Barclays on Tuesday confirmed previously published reports that it plans to exit the majority of its global commodities business; however, it will continue to trade precious metals and derivatives tied to the price of oil and gas. It said the “refocused business will provide a simplified financial flow platform for clients, with an emphasis on efficient electronic execution.”

The UK banking giant said it “will continue its commitment to precious metals, financial oil, US financial gas, and index products” as part of its client offerings.

“We will continue to actively manage our existing books to minimise any impact on our clients’ business,” Barclays said. The decision is not expected to have a material impact on the bank’s financial results.

The announcement ended days of speculation following published reports that Barclays was planning to withdraw from parts of the energy, metals and agricultural commodities markets due to slumping revenues and increased regulatory scrutiny (see Daily GPI, April 21). Barclays is calling an end to its trading in crude oil, oil-indexed natural gas and other energy products, as well as some metals and agricultural commodities.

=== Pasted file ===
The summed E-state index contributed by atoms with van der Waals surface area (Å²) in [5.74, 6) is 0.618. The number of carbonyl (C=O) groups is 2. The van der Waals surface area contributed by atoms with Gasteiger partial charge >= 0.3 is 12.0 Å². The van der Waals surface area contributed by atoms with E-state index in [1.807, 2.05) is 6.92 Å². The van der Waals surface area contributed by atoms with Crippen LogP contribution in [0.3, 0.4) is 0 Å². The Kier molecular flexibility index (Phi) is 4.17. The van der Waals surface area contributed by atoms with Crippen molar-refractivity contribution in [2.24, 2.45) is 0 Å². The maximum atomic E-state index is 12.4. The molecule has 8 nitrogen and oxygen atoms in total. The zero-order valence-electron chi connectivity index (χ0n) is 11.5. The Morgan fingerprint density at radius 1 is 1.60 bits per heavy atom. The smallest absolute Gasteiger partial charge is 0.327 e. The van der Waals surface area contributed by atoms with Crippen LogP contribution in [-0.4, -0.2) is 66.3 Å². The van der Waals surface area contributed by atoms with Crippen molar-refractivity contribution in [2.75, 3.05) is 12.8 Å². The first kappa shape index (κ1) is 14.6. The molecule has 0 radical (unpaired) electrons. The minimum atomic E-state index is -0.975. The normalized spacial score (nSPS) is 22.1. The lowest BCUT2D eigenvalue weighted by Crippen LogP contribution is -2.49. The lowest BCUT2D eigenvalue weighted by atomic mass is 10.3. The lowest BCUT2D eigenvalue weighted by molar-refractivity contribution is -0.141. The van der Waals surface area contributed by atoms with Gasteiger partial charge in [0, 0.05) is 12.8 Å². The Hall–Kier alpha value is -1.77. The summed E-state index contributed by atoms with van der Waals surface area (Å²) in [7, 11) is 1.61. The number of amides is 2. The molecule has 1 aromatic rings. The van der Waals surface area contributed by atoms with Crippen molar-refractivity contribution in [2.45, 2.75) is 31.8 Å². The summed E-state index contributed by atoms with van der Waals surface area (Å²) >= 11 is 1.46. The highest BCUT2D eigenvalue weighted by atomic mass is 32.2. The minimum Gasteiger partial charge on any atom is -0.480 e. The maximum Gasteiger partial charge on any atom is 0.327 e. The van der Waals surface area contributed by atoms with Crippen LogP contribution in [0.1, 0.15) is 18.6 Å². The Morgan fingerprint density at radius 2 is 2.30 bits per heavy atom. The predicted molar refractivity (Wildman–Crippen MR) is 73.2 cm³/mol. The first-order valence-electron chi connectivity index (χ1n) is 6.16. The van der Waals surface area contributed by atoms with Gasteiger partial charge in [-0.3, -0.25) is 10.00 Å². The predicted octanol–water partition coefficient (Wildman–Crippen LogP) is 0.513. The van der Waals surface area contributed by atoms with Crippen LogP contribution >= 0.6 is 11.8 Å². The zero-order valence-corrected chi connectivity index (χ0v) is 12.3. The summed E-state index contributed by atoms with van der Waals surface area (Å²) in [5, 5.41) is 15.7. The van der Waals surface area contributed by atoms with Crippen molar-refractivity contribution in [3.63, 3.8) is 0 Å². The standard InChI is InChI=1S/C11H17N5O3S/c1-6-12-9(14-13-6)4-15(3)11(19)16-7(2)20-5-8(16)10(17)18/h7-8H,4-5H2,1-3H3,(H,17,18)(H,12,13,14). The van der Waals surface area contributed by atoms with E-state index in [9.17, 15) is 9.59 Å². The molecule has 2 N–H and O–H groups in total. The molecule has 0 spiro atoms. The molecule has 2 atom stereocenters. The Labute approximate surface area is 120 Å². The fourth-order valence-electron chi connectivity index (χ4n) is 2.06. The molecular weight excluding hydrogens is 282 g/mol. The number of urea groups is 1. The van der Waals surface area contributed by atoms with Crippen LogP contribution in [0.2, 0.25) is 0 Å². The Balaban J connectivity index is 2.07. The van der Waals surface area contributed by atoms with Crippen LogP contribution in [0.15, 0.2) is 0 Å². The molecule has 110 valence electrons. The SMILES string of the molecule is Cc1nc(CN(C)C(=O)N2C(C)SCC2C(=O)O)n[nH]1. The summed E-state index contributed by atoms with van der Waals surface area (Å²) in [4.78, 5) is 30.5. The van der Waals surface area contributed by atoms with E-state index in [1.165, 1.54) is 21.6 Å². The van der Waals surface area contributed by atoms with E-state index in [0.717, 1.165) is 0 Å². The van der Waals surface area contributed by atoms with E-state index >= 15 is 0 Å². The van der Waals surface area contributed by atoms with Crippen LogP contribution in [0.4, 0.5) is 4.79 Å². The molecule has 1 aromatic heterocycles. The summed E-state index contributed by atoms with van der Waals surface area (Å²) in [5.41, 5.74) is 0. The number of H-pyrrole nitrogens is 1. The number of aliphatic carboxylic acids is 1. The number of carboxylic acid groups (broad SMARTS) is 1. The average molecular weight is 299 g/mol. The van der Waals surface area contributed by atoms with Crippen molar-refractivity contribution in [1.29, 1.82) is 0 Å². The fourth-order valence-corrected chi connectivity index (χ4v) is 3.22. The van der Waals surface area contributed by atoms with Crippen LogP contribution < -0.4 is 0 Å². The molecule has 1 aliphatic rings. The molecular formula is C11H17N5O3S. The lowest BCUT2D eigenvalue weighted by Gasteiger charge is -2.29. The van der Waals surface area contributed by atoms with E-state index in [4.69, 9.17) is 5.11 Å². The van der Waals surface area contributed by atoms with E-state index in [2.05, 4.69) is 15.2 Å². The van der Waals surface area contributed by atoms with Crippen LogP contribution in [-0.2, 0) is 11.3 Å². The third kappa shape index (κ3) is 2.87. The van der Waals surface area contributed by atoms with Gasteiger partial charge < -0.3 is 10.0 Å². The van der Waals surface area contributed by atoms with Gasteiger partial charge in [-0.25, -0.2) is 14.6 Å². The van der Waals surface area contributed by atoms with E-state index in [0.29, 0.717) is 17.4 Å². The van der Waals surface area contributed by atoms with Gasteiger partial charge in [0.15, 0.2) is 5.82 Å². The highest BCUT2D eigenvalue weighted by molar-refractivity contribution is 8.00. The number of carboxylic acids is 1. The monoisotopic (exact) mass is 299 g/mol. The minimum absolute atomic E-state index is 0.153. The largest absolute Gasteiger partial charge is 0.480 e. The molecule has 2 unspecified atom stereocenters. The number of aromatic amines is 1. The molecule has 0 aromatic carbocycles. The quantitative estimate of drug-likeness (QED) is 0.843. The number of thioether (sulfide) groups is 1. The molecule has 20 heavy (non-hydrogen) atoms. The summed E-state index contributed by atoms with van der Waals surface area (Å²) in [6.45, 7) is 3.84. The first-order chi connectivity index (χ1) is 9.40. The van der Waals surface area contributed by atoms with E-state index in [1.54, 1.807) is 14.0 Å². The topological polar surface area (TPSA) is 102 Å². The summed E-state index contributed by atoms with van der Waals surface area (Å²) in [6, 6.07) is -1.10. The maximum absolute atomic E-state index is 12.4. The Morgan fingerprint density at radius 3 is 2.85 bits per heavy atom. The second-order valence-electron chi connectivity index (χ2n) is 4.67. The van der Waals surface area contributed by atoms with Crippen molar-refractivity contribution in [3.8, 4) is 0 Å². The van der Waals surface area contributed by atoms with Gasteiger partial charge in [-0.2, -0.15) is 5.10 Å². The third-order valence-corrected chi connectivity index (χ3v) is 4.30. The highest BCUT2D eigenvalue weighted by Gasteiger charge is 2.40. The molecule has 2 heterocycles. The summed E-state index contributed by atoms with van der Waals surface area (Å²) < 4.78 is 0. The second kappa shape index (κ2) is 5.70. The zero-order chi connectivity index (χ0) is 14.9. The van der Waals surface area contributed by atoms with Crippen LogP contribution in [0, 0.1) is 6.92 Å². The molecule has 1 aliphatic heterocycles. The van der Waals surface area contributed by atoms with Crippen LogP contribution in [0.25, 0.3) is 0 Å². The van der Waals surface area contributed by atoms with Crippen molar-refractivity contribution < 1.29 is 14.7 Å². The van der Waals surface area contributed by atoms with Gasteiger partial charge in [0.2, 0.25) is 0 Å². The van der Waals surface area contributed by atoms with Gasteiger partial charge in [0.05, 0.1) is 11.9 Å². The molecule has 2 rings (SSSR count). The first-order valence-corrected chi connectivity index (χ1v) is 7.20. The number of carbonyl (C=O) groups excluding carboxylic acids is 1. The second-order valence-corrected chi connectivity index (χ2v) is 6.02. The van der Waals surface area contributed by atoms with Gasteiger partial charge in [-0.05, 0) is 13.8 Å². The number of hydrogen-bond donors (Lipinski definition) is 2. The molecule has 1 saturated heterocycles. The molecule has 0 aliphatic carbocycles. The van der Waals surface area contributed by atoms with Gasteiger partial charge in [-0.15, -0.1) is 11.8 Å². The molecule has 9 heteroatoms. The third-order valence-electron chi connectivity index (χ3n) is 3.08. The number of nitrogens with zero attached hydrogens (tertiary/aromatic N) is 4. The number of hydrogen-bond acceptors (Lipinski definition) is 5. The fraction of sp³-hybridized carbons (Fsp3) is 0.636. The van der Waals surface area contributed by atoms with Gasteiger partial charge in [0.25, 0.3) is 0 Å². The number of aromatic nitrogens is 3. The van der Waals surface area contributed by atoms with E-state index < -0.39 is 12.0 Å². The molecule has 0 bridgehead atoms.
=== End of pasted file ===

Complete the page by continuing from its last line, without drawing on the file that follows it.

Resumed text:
The news follows JPMorgan Chase & Co.’s announcement that it will sell its physical commodities business to Mercuria Energy Group Ltd. in a $3.5 billion all-cash transaction (see Daily GPI, March 19). Morgan Stanley has also scaled back its commodities business, and Deutsche Bank recently eliminated dedicated trading desks for energy, agriculture, base metals and dry bulk (seeDaily GPI, Dec. 5, 2013).

Barclays was No. 51 in combined natural gas purchase and sales volumes in 2012, down from No. 43 in 2011, according to an analysis by Natural Gas Intelligence (NGI) of Form 552 buyer and seller filings with the Federal Energy Regulatory Commission (see Daily GPI, June 4, 2013).

Last month, Barclays ended trading in electricity markets. That announcement came less than a year after FERC ordered Barclays and four of its traders to pay $453 million in civil penalties and disgorge $34.9 million, plus interest, in unjust profits for manipulating electric power prices in California and other western markets between November 2006 and December 2008 (see Daily GPI, July 17).